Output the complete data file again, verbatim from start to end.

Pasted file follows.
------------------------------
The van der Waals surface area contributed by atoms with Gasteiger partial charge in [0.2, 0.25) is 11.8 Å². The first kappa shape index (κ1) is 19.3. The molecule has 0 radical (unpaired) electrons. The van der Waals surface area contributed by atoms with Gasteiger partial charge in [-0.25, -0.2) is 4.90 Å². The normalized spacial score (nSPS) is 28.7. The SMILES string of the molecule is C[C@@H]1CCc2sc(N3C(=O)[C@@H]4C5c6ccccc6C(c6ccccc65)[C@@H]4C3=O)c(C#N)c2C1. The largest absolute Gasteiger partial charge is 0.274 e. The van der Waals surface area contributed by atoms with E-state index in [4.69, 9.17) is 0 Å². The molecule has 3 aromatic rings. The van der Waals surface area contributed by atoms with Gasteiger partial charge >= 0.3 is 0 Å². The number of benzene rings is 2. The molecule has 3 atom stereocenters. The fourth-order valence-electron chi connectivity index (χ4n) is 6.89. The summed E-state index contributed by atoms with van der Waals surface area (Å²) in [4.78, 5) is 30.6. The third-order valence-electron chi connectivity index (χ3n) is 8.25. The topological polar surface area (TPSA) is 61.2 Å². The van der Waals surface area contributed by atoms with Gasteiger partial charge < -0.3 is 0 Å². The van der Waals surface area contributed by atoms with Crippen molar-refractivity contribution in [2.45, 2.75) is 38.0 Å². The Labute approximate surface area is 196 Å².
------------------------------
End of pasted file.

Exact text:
The van der Waals surface area contributed by atoms with Gasteiger partial charge in [0.2, 0.25) is 11.8 Å². The first kappa shape index (κ1) is 19.3. The molecule has 0 radical (unpaired) electrons. The van der Waals surface area contributed by atoms with Gasteiger partial charge in [-0.25, -0.2) is 4.90 Å². The normalized spacial score (nSPS) is 28.7. The SMILES string of the molecule is C[C@@H]1CCc2sc(N3C(=O)[C@@H]4C5c6ccccc6C(c6ccccc65)[C@@H]4C3=O)c(C#N)c2C1. The largest absolute Gasteiger partial charge is 0.274 e. The van der Waals surface area contributed by atoms with E-state index in [4.69, 9.17) is 0 Å². The molecule has 3 aromatic rings. The van der Waals surface area contributed by atoms with Gasteiger partial charge >= 0.3 is 0 Å². The number of benzene rings is 2. The molecule has 3 atom stereocenters. The fourth-order valence-electron chi connectivity index (χ4n) is 6.89. The summed E-state index contributed by atoms with van der Waals surface area (Å²) in [4.78, 5) is 30.6. The third-order valence-electron chi connectivity index (χ3n) is 8.25. The topological polar surface area (TPSA) is 61.2 Å². The van der Waals surface area contributed by atoms with Gasteiger partial charge < -0.3 is 0 Å². The van der Waals surface area contributed by atoms with Crippen molar-refractivity contribution in [2.45, 2.75) is 38.0 Å². The Labute approximate surface area is 196 Å².